Several studies suggest that bevacizumab monotherapy is a reasonable therapeutic approach. A phase II study in a pediatric population showed minimal bevacizumab activity, suggesting the possibility of age-related biology. Other inhibitors of VEGF/VEGFR are also in active trials, including aflibercept (VEGF-Trap), pazopanib, and cedirinib (AZD2171).




Targeted agents in recurrent disease


The marked molecular heterogeneity of glioblastomas provides another opportunity for directed therapy with novel targeted agents based on the recent elucidation of signaling pathways. As single agents, these drugs have shown limited efficacy ( Table 1 ).



Table 1

Recurrent glioblastoma multiforme remains a challenge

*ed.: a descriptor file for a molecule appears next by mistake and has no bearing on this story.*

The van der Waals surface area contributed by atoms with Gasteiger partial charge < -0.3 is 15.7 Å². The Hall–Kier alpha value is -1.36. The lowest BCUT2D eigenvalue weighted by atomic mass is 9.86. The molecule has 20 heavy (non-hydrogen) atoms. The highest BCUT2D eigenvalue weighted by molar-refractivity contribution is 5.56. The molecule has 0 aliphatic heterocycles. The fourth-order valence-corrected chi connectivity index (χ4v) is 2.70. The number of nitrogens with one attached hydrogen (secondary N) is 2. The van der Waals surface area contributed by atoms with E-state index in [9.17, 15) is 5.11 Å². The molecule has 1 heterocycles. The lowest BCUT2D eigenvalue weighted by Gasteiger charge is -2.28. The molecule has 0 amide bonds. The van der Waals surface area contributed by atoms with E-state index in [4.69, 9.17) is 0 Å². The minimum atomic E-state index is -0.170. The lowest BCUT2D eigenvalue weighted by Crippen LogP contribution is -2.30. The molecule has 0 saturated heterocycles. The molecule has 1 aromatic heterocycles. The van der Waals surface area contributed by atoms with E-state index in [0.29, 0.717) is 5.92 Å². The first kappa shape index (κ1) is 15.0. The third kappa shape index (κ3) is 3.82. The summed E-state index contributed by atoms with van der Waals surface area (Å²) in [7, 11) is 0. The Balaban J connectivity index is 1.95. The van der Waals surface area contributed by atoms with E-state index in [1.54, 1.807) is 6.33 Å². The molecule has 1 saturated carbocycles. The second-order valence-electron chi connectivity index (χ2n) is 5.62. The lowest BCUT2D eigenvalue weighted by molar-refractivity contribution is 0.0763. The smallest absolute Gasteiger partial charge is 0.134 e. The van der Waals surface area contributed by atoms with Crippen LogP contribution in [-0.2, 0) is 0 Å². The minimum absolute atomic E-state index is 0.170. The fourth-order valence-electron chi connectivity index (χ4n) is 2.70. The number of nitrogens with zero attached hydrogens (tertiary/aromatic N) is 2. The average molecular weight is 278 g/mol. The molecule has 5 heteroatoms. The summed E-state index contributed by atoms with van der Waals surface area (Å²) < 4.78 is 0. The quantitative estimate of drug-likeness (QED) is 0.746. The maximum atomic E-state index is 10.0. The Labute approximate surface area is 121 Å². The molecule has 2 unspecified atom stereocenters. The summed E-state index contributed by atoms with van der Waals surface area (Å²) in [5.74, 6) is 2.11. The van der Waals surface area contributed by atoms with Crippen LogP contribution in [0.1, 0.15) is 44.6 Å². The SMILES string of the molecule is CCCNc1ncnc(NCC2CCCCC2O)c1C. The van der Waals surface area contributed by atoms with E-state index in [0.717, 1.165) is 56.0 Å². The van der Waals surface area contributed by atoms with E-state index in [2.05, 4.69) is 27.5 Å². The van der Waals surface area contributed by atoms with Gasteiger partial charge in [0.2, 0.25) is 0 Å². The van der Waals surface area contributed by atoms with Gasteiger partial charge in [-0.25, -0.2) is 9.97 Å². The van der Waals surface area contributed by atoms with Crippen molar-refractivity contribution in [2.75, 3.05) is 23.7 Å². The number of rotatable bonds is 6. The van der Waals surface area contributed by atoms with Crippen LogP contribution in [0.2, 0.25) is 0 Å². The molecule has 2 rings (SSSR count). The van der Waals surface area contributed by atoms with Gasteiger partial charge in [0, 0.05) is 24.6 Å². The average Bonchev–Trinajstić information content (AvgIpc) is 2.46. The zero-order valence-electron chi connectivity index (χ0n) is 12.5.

Agent Class N Response Rate Median OS Median PFS/TTP 6-Month PFS Rate
TMZ (naïve) Alkylator 382 5%–16% 5–8 mo 2–3 mo 18%–21%
BCNU Alkylator 40 15% 7.5 mo 3.1 mo 17.5%
Gefitinib EGFR 92 0% 10 mo 2 mo 9%–13%
Erlotinib EGFR 78 0%–8% 10 mo 2–3 mo 0%–17%
Imatinib PDGFR 83 6% 5.9 mo 1.8 mo 3%–16%
CCI-779 mTOR 106 <5% 4.4 mo 2.3 mo 2%–8%
Pooled phase II Various 225 6% 5.7 mo 2 mo 15%
Pooled phase II (no TMZ) Various, 1998–2002 291 <7% 6.0 mo 1.6 mo 9%

Abbreviations: BCNU, carmustine; EGFR, epithelial growth factor receptor; mTOR, mammalian target of rapamycin; OS, overall survival; PDGFR, platelet-derived growth factor receptor; PFS, progression-free survival; TMZ, temozolomide; TTP, time to progression.


However, responses do occur, suggesting that patient subpopulations could be identified that may uniquely benefit from a given drug. For example, the status of the PTEN gene, lost or otherwise inactivated in most glioblastomas, is a key regulator of the Akt signal transduction pathway. PTEN loss or inactivation leads to Akt activation, which is involved in resistance to apoptosis and acceleration of cell proliferation, and may have implications for prognosis and response to EGFR TKIs.